Ryanair plane has been seized by French authorities in a row over money in the latest problem for the airline.

The French civil aviation authority grounded the Boeing 737 on Thursday at Bordeaux airport, before it was due to fly to Stansted with 149 passengers.

It said the move was “a last resort”.

The dispute was caused by French subsidies paid to Ryanair for flights from Angoulême regional airport between 2008 and 2009, which the European Commission later deemed illegal.

The French civil aviation authority did not say how much money was involved, but regional airport officials said the sum was €525,000 (£457,000).

The authority said the plane “will remain immobilised until the sum is paid”.

“It is unfortunate that the state had to take such action, which led to the inevitable inconvenience of the 149 passengers on board the immobilised plane,” the French civil aviation authority said.

“Those passengers were able to eventually reach their destination later that evening on another Ryanair plane, but with a five-hour delay.”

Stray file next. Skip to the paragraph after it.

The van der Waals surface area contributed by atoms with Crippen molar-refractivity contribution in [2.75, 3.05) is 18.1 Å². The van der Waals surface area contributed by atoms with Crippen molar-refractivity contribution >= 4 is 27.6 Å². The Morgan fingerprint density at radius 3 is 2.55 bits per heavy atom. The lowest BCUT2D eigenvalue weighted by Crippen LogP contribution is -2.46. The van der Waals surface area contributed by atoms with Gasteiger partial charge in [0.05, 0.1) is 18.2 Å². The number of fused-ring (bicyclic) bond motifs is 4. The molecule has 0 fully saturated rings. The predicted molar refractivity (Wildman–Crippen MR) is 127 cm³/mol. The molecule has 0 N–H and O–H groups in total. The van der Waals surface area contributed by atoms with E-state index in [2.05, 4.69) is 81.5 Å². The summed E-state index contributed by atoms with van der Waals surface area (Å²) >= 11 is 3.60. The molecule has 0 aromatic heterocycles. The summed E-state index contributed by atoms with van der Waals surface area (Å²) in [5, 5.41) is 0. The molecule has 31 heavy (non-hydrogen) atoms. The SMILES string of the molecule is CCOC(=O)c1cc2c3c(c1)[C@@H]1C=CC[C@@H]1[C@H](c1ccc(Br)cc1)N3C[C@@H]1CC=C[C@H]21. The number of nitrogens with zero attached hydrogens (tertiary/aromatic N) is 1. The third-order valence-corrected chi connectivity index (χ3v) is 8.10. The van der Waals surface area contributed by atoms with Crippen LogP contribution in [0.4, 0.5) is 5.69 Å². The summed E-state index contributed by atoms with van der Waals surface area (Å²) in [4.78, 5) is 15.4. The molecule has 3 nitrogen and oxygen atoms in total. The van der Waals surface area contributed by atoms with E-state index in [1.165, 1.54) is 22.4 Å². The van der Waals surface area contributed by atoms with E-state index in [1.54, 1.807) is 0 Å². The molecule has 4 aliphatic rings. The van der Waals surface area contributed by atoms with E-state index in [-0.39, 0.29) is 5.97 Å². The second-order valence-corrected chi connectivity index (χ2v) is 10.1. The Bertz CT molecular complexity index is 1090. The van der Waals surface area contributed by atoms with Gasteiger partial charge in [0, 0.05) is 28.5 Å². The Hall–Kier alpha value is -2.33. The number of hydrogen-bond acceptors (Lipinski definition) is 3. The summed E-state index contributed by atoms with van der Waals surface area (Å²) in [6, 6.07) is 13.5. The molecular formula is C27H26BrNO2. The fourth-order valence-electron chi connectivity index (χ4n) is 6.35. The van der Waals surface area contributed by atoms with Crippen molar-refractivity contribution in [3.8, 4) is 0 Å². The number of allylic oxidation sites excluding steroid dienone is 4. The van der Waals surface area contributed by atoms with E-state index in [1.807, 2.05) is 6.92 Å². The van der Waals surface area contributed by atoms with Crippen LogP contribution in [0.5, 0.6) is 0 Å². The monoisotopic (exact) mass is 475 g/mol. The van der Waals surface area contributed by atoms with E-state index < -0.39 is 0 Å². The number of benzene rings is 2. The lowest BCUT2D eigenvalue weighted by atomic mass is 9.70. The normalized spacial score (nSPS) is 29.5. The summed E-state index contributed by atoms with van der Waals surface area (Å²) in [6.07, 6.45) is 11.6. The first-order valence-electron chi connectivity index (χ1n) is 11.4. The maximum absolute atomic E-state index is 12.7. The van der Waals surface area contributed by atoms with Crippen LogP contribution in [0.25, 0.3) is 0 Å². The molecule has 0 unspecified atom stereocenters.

It is the latest in a series of setbacks for Ryanair, which has recently faced a series of strikes by pilots and cabin crew across Europe.

But despite flight cancellations, Ryanair reported an 11% rise in traffic in October, as it carried 13.1 million passengers.

The stoppages contributed to a 7% fall in profits to €1.2bn (£1.06bn) for the six months to 30 September.

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Our Editor Konstantin was born in Moscow’s Vystavka Dostizheniy Narodnogo Khozyaystva (VDNKh) district on 23 February 1961 the second son of a School master. Educated at Kazan National Research Technical University Казанский национальный исследовательский технический университет имени А. Н. Туполева he graduated in Economics in 1982. Recruited to the Soviet 40th Army serving as a Сержант in Aghanistan,later transferring to 1008th Flak Artillery Regiment, before being struck in the shoulder by a stray shell fragment. Konstantin invalided out of the Army . Starting up as Soviet blogger ‘Maaxmann’, later becoming a guard for a Moscow ballet company and it was there accompanying them in the West, that he had his first taste of the ‘High Life’. Failing to return to Russia he resided first in Reutlingen, where he became a correspondent for Frankfurter Allgemeine Zeitung…later he moved to London to write for the Telegraph,where he now resides with his wife and 2 children.

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